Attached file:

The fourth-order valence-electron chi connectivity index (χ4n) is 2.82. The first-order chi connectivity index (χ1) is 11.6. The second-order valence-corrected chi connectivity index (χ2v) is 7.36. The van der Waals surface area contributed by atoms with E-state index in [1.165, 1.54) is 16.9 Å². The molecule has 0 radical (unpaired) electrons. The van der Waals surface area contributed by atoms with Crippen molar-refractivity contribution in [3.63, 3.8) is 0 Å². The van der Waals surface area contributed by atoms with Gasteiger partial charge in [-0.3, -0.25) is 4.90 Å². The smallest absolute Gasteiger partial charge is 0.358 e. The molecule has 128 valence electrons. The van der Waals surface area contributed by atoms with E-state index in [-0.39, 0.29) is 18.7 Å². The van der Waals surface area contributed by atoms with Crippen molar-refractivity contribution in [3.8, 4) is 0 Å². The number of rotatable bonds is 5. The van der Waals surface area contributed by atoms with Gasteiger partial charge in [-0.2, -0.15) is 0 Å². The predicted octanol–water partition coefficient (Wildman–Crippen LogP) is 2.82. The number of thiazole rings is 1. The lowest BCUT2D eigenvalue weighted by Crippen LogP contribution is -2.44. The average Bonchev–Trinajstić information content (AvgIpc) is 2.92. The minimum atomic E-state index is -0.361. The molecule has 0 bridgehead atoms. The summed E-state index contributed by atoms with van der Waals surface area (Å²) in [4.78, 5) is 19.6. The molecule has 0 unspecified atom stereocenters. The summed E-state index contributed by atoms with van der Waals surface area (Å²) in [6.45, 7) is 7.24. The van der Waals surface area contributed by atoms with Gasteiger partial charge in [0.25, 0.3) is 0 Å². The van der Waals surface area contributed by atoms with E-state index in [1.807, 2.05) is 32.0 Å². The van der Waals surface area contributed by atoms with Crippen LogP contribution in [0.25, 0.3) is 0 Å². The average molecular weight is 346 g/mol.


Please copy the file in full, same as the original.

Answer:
The fourth-order valence-electron chi connectivity index (χ4n) is 2.82. The first-order chi connectivity index (χ1) is 11.6. The second-order valence-corrected chi connectivity index (χ2v) is 7.36. The van der Waals surface area contributed by atoms with E-state index in [1.165, 1.54) is 16.9 Å². The molecule has 0 radical (unpaired) electrons. The van der Waals surface area contributed by atoms with Crippen molar-refractivity contribution in [3.63, 3.8) is 0 Å². The van der Waals surface area contributed by atoms with Gasteiger partial charge in [-0.3, -0.25) is 4.90 Å². The smallest absolute Gasteiger partial charge is 0.358 e. The molecule has 128 valence electrons. The van der Waals surface area contributed by atoms with E-state index in [-0.39, 0.29) is 18.7 Å². The van der Waals surface area contributed by atoms with Crippen molar-refractivity contribution in [3.8, 4) is 0 Å². The number of rotatable bonds is 5. The van der Waals surface area contributed by atoms with Gasteiger partial charge in [-0.2, -0.15) is 0 Å². The predicted octanol–water partition coefficient (Wildman–Crippen LogP) is 2.82. The number of thiazole rings is 1. The lowest BCUT2D eigenvalue weighted by Crippen LogP contribution is -2.44. The average Bonchev–Trinajstić information content (AvgIpc) is 2.92. The minimum atomic E-state index is -0.361. The molecule has 0 bridgehead atoms. The summed E-state index contributed by atoms with van der Waals surface area (Å²) in [4.78, 5) is 19.6. The molecule has 0 unspecified atom stereocenters. The summed E-state index contributed by atoms with van der Waals surface area (Å²) in [6.45, 7) is 7.24. The van der Waals surface area contributed by atoms with Gasteiger partial charge in [0.25, 0.3) is 0 Å². The van der Waals surface area contributed by atoms with E-state index in [1.807, 2.05) is 32.0 Å². The van der Waals surface area contributed by atoms with Crippen LogP contribution in [0.25, 0.3) is 0 Å². The average molecular weight is 346 g/mol.